Stephen Blanks, the president of the NSW Council for Civil Liberties, said the ability to share with other agencies without a warrant was concerning.
“Sharing of data collected for immigration control with other agencies ought to be subject to independent oversight and should only be done in circumstances which would justify the issue of a warrant,” he said.
Source: The Guardian, 7/10/14
Under the proposed laws, people travelling to terrorism hotspots could be jailed for five years; their passports could be seized for two week periods; while welfare, family payments and paid parental leave could be cancelled on security grounds.
Stephen Blanks, from the New South Wales Council for Civil Liberties, says children could be the real victims.
"We have concerns about the provisions for secret cancellation of passports, or cancellation of passports without notice. There are some consequences of those provisions are likely to result in children being put into detention. Now that's a hot-button issue at the moment. One can expect that the way in which cancellation of passports and visas impacts on dependents will result in detention of children.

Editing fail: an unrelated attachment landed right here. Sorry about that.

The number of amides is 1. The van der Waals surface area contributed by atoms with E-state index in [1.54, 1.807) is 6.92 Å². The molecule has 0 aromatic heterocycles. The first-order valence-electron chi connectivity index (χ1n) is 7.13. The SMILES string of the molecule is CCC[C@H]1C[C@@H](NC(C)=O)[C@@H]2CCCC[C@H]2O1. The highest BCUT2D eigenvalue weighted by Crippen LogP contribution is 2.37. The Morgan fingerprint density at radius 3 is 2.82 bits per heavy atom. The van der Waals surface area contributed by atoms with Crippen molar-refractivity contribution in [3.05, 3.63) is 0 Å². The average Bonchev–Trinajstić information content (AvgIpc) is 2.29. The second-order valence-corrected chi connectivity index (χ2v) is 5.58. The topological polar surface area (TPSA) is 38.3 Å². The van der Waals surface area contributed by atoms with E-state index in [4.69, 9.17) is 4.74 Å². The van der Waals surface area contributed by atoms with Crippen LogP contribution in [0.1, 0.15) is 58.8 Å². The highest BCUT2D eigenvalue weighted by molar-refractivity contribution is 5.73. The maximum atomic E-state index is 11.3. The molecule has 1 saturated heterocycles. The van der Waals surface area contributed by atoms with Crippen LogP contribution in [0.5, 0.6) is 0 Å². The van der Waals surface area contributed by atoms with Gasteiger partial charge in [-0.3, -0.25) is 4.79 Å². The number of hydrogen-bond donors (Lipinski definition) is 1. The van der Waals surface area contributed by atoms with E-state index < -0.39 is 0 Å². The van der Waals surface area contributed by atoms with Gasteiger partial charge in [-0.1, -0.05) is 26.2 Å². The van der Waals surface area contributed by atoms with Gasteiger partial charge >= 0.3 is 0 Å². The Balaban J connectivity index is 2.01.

Mr Blanks is calling for a public interest monitor to oversee the proposed laws.
Listen now: Concerns raised over 'foreign fighter' laws
Source: SBS World News Radio, 6/10/2014
This week saw the passage of legislation that will give the Australian Security intelligence Organisation new powers to conduct "special intelligence operations", where agents will be permitted to break the law and journalists, whistleblowers and others will be penalised with up to 10 years in prison if they reveal any aspect of them.
Meanwhlie, ASIO will only need one warrant to spy on networks of computers, which some intepret to mean the entire internet.
"That could be to really any device that's connected to the internet," says Stephen Blanks of the NSW Council for Civil Liberties. "[Intelligence agencies] will access information concerning people who are not suspected of any wrongdoing."
Australia’s domestic intelligence agency would have almost “total control” over the cancellation of passports for people who are considered a security risk under proposed laws which the Australian Human Rights Commission has warned may have severe consequences.
Stephen Blanks, the president of the NSW Council for Civil Liberties, also expressed concerns about the passport changes, and said it could see more people being held in detention.
“One can expect that the way that that impacts the cancellation of dependants passports will result in detention of children,” he said.
Source: The Guardian, 3/10/2014